- What do you think your workday will look like in five years?
- Do you prefer to work alone or as part of a team? How do you think employers can support your preference?
- If you could automate part of your workflow, what would it be? What would you intentionally decide not to automate?
- When a coworker makes a mistake, how would you like management to respond?
The goal with question #11 is to assess cultural fit. You’re directly asking about management but, in reality, you’re also asking about how they would respond to a mistake. Look for folks whose response aligns with your leadership style.
- How often do you experiment with new ways of working? Can you give a concrete example?
- If you have a challenging day at work, how do you like to de-stress?
- If you were leading a project, how would you reward staff who outperform expectations?
- We are paying €X0,000 for this position. However, we like to explore other forms of rewards and compensation. What forms of reward do you find the most motivating?
Salary is the most important form of compensation — it’s why we work. However, some folks will want other perks. Checking in with prospective hires at this point will help you determine if your company is ready to onboard a new hire or not. You might even pick up some interesting ideas to pass on to your management team.
- Which software engineers do you aspire to be like? What about them do you find aspirational?
- Have you ever been on a project that failed to meet the deadline? If so, how did you respond to the challenge?
Everyone should experience failure at some point in their career. It shows they’re taking risks and pushing the boundaries. However, you want people who can make the most out of a bad situation and know how to learn from setbacks.
- If you could streamline your day for maximum efficiency, how many hours do you think you’d actually spend at work?
- Describe your greatest success as a developer so far. What elements of your achievement are you most proud of?
Asking the previous question towards the end of the interview gives folks a chance to talk about their achievements in detail. This can be particularly useful when interviewing shy applicants who may be too humble to openly share their accolades.
- What motivates you in a workplace?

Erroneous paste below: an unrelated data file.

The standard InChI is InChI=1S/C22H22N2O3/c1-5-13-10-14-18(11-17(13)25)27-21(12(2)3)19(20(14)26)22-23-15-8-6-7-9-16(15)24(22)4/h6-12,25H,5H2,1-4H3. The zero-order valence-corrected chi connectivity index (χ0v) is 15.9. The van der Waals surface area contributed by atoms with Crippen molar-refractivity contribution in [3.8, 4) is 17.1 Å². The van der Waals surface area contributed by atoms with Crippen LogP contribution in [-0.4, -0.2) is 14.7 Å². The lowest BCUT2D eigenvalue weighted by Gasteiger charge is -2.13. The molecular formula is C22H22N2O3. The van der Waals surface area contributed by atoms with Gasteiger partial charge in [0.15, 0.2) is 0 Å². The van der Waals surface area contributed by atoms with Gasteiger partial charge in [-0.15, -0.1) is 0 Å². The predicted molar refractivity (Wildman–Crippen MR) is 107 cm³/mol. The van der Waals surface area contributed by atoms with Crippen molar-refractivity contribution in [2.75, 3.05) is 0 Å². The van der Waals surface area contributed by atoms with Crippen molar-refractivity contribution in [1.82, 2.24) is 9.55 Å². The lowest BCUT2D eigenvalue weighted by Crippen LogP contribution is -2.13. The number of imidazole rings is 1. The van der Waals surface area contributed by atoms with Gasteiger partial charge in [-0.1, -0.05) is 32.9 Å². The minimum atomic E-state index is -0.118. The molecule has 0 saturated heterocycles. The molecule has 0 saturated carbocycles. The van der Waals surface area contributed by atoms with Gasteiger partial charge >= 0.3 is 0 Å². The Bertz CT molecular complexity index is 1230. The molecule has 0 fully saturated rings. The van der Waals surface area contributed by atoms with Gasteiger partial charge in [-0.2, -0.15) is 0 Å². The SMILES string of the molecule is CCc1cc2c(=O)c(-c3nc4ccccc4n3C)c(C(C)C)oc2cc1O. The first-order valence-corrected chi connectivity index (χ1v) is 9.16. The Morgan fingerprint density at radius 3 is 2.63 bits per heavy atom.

It’s important to remember that you aren’t interviewing software developers to find out if they’d make good public speakers. Do not mark folks down if they stumble through sentences or use filler words like “um” and “er’. This will have little bearing on their success and may mean that you accidentally reject highly talented employees.
Finding motivated employees
After asking motivation-based questions, you may realise that none of your applicants are a good fit for the company. This can be frustrating, but it’s important to be honest about your talent pool — running another round of recruitment is expensive, but it’s far cheaper than hiring (or firing) the wrong employee.
You can avoid running dead-end interviews by streamlining your search for highly motivated employees. Start by posting your job on relevant job boards If you’re looking for developers or tech professionals specifically, check out WeAreDevelopers. On this platform, you’ll have access to an exclusive pool of tech professionals that are ready to start working in Europe or remote.
If you do find a great employee, consider setting up a referral program. This can help you leverage your internal network and may lead to future hires. Software developers will be motivated to bring talented, capable coworkers on board, too, as devs rely heavily on the expertise of their peers.
Hiring a team of highly motivated software developers can revolutionise your business. However, finding folks with the “right stuff” can be tricky. You can make your hiring process easier by asking questions that make interviewees think. This will bring out their best side and help you see the person behind the application. Just be sure to reciprocate by explaining the motivational tactics and strategies that your company uses.